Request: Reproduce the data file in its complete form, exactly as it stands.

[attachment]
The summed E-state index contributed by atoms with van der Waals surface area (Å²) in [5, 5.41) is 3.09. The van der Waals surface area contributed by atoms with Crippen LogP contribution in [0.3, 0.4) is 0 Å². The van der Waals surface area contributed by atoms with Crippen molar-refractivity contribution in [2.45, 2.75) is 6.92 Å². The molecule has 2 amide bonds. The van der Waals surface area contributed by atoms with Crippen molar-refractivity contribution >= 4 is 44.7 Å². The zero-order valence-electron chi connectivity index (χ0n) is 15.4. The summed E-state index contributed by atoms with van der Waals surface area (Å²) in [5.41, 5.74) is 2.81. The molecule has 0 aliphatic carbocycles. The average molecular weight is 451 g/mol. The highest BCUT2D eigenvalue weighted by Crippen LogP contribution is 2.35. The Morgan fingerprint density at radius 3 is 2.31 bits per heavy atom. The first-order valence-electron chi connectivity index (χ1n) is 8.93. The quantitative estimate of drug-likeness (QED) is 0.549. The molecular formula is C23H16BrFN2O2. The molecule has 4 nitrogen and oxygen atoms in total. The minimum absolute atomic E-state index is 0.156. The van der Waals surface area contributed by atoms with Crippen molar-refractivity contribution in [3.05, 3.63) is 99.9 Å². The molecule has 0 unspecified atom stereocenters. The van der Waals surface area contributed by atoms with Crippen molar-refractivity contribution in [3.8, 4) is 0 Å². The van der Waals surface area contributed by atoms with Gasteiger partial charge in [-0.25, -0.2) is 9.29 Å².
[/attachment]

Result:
The summed E-state index contributed by atoms with van der Waals surface area (Å²) in [5, 5.41) is 3.09. The van der Waals surface area contributed by atoms with Crippen LogP contribution in [0.3, 0.4) is 0 Å². The van der Waals surface area contributed by atoms with Crippen molar-refractivity contribution in [2.45, 2.75) is 6.92 Å². The molecule has 2 amide bonds. The van der Waals surface area contributed by atoms with Crippen molar-refractivity contribution >= 4 is 44.7 Å². The zero-order valence-electron chi connectivity index (χ0n) is 15.4. The summed E-state index contributed by atoms with van der Waals surface area (Å²) in [5.41, 5.74) is 2.81. The molecule has 0 aliphatic carbocycles. The average molecular weight is 451 g/mol. The highest BCUT2D eigenvalue weighted by Crippen LogP contribution is 2.35. The Morgan fingerprint density at radius 3 is 2.31 bits per heavy atom. The first-order valence-electron chi connectivity index (χ1n) is 8.93. The quantitative estimate of drug-likeness (QED) is 0.549. The molecular formula is C23H16BrFN2O2. The molecule has 4 nitrogen and oxygen atoms in total. The minimum absolute atomic E-state index is 0.156. The van der Waals surface area contributed by atoms with Crippen molar-refractivity contribution in [3.05, 3.63) is 99.9 Å². The molecule has 0 unspecified atom stereocenters. The van der Waals surface area contributed by atoms with Crippen molar-refractivity contribution in [3.8, 4) is 0 Å². The van der Waals surface area contributed by atoms with Gasteiger partial charge in [-0.25, -0.2) is 9.29 Å².